Officials: 3-Year-Old Playing With Stove Started NYC Fire

12 are dead, including a mother and baby found in a bathtub
By Arden Dier,  Newser Staff
Posted Dec 29, 2017 11:28 AM CST
Officials: 3-Year-Old Playing With Stove Started NYC Fire
Police and workers inspect the building Friday where 12 people died in a fire in the Bronx borough of New York.   (AP Photo/Andres Kudacki)

Fire officials say New York City's deadliest fire in a quarter-century was caused by a 3-year-old boy playing with the burners on a kitchen stove. FDNY Commissioner Daniel Nigro says the boy, who had a history of playing with the stove, screamed to alert his mom to the fire around 7pm Thursday, reports CNN. The family fled the 25-unit apartment building in the Bronx and left their first-floor door open, causing flames to quickly spread into the century-old building's stairwell, which acted "like a chimney," Nigro says. Though the building was cited for defective smoke and carbon monoxide detectors in August, per the Los Angeles Times, "it does not appear that there was anything problematic about the building," Mayor Bill de Blasio said on his weekly radio show Friday, per the New York Daily News. "It seems like a horrible, tragic accident."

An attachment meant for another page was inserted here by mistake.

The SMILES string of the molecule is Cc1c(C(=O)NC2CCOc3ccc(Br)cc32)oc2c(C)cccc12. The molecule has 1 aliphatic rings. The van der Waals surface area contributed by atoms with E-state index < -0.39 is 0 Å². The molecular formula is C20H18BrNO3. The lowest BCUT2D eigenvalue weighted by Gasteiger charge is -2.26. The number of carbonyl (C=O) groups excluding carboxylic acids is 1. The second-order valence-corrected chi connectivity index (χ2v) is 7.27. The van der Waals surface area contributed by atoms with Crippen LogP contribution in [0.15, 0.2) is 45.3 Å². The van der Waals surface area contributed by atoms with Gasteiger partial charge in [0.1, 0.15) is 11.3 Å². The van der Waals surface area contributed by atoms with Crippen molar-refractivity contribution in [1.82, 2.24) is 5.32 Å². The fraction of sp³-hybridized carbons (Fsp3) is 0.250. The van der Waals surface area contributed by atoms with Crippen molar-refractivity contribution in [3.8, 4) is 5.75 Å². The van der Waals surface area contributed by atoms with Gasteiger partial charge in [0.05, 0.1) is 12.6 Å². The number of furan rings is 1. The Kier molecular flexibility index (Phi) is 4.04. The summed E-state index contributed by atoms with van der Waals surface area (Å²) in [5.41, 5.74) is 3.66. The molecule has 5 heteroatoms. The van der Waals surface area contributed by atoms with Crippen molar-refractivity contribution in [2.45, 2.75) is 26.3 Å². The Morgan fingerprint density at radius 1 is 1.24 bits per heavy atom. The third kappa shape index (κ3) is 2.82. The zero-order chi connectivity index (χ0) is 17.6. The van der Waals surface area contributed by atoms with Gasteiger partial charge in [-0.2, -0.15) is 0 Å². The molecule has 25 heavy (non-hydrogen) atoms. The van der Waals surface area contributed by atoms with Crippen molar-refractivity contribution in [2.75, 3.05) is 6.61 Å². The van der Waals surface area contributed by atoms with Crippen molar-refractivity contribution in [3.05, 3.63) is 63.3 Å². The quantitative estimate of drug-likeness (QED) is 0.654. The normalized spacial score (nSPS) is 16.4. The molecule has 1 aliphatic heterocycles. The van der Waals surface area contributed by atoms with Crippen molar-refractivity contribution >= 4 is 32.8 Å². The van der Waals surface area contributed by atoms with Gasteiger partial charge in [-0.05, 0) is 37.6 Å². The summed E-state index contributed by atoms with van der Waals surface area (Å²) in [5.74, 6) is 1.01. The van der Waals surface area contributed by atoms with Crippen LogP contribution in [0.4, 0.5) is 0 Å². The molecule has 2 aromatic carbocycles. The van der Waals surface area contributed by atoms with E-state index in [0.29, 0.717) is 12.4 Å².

Twelve people, including four children, died as a result of the blaze. Three men, a 63-year-old woman, and a female infant she was found cradling in a bathtub, died inside the building. A 2-year-old girl also found in the bathtub died in an area hospital, along with a 7-year-old girl and a boy of unknown age, per NBC News. Three women and a man were also pronounced dead at hospitals. The death toll, which includes people on numerous floors, could rise as four civilians are in critical condition. Seven civilians and seven firefighters were hurt overall. "There was a lot of people coming out in stretchers, burned," one witness tells NBC, describing the fire as "really bad." Investigators are reportedly checking to see if a natural gas line contributed to its spread. Records indicate the line was shut down because of a leak in May. A permit to re-pipe the gas distribution system was granted in August. (Read more New York City stories.)

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